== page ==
HANG TIME HEADQUARTERS — In some places they are the magic words, the path to a new future and, hopefully, championship glory somewhere down the line.
Go ahead, say it out loud. “Cap space.”
It’s all people talk about during free agency. Who has it? Who’s trying to get it or at least create a little more? And who is going to have it next summer?
The better question is when you do get it, can you make anything out of it? Because we’ve all learned over the years that cap space isn’t always what it seems, especially when it is misappropriated or even worse yet, unused altogether.
There was an estimated $300-plus million in cap space available across the league on July 1, the day free agency began. With Chris Paul ($107 million with Los Angeles Clippers), Dwight Howard ($88 million from the Houston Rockets) and Josh Smith ($54 million from the Detroit Pistons) chewing up the bulk of that cash, that left some teams flush with cap space scrambling to find an impact player to spend that money on.
The Dallas Mavericks, who struck out on their main targets for the second straight summer, and Atlanta Hawks stand out as the two teams who had their free-agent dreams dashed immediately. Howard choosing the Rockets and Paul deciding to stay with the Clippers days before free agency began, basically the moment Doc Rivers left the Boston Celtics for his new gig as coach and senior vice president of basketball operations for the Clippers, ended any parties before they began.
“That was the game-changer for free agency,” a Western Conference executive said. “The moment Doc made that move, anyone that was trying to find a way to lure CP3 away from the Clippers had to wipe their white board clean and start from scratch. Dwight was a wild card until he made his choice. And those were clearly the top two guys on the market. Once they’re off the board it becomes a free-for-all to get value out of that cap space. Given the circumstances, Houston pulled off a hell of a move by getting Dwight.”
The Hawks are a prime example of a team that spent the better part of the past year preparing to make a splash in free agency this summer only to get here and barely make a ripple.
They came into the process with champagne wishes and caviar dreams, Howard and Paul as a package deal, sporting in excess of $34 million in cap space and four Draft picks. They were fined by the NBA for tampering after mention those two impending free agents by name in a letter to season-ticket holders in June.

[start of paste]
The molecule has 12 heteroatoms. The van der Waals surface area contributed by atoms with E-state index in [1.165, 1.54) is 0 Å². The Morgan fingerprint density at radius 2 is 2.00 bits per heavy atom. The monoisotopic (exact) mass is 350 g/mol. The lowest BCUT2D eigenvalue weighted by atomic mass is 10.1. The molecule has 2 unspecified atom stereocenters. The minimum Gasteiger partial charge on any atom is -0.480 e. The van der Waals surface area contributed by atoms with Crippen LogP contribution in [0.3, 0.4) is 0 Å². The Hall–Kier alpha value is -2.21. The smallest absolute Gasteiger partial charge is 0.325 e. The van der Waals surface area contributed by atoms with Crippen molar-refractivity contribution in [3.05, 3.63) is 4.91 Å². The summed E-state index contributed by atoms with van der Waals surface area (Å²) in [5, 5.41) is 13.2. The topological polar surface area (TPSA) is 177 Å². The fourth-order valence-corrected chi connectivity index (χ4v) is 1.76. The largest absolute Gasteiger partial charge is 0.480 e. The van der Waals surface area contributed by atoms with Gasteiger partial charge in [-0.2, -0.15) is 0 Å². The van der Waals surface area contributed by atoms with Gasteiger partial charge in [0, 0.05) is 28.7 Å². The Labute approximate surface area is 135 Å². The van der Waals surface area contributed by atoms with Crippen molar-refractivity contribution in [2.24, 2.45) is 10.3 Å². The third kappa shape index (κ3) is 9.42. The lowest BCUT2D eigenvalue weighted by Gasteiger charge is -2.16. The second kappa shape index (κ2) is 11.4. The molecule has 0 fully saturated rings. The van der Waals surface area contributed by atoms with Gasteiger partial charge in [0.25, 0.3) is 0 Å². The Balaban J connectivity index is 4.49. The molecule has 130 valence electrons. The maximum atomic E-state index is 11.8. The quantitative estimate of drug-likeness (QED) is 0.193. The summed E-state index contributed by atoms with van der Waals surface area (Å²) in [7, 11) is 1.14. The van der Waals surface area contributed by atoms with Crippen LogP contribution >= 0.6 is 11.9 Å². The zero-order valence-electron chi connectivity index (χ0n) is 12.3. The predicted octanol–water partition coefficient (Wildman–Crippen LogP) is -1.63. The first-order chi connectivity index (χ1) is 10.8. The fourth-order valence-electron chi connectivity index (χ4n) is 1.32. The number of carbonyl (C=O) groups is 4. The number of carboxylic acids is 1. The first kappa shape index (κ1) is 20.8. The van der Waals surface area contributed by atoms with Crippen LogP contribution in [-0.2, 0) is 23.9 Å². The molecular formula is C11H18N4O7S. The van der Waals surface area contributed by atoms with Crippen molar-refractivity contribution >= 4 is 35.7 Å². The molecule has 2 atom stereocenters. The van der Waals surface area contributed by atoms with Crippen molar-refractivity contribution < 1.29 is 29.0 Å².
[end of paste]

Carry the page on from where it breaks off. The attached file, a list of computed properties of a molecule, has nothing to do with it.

Instead of fine dining, the Hawks are trying to salvage their summer by grabbing a quality free agent in Paul Millsap but nothing else that sets off fireworks around the league. In fact, for all the resources the Hawks sported heading into the process, they are not a better team right now than they were when last season ended for them with a first-round playoff loss to the Pacers.
Champagne and caviar plans turned into a quick stop through the drive-thru. Al Horford is still stuck playing center, when his preference and natural position remain power forward. And two of the top players on the market, Smith and restricted free agent point guard Jeff Teague, who has signed a four-year, $32 million offer sheet with the Milwaukee Bucks yesterday, never got so much as a formal offer from the incumbent Hawks.
Two of Hawks general manager Danny Ferry‘s biggest potential assets could walk for essentially nothing, not even a second-round Draft pick. (The Hawks do have two days to match the offer sheet to Teague.) They’ll still have Horford as the face of the franchise and a player to build around, but they won’t be anything close to what they could have been, if all of these resources had been used differently.
Building for a brighter future is always the mantra of teams flush with cap space. And the Hawks, Mavericks, Los Angeles Lakers and other teams that missed out this summer or are scheduled to have cap space a year from now will point to the loaded free agent summer of 2014, when LeBron James, Carmelo Anthony, Chris Bosh and Dwyane Wade could all potentially be available. Those teams will also keep an eye on a stout 2014 Draft class that could include Andrew Wiggins, Julius Randle, Jabari Parker, Aaron Gordon, Andrew Harrison, Marcus Smart and several other elite-level prospects.
The disappointment of the summer of 2013 has a silver lining in the daydreaming being done about the summer of 2014, as my main man Fran Blinebury of NBA.com pointed out recently.
But all of those teams need to beware. Cap space isn’t always what it seems … especially when you can’t find a superstar willing to take some of yours.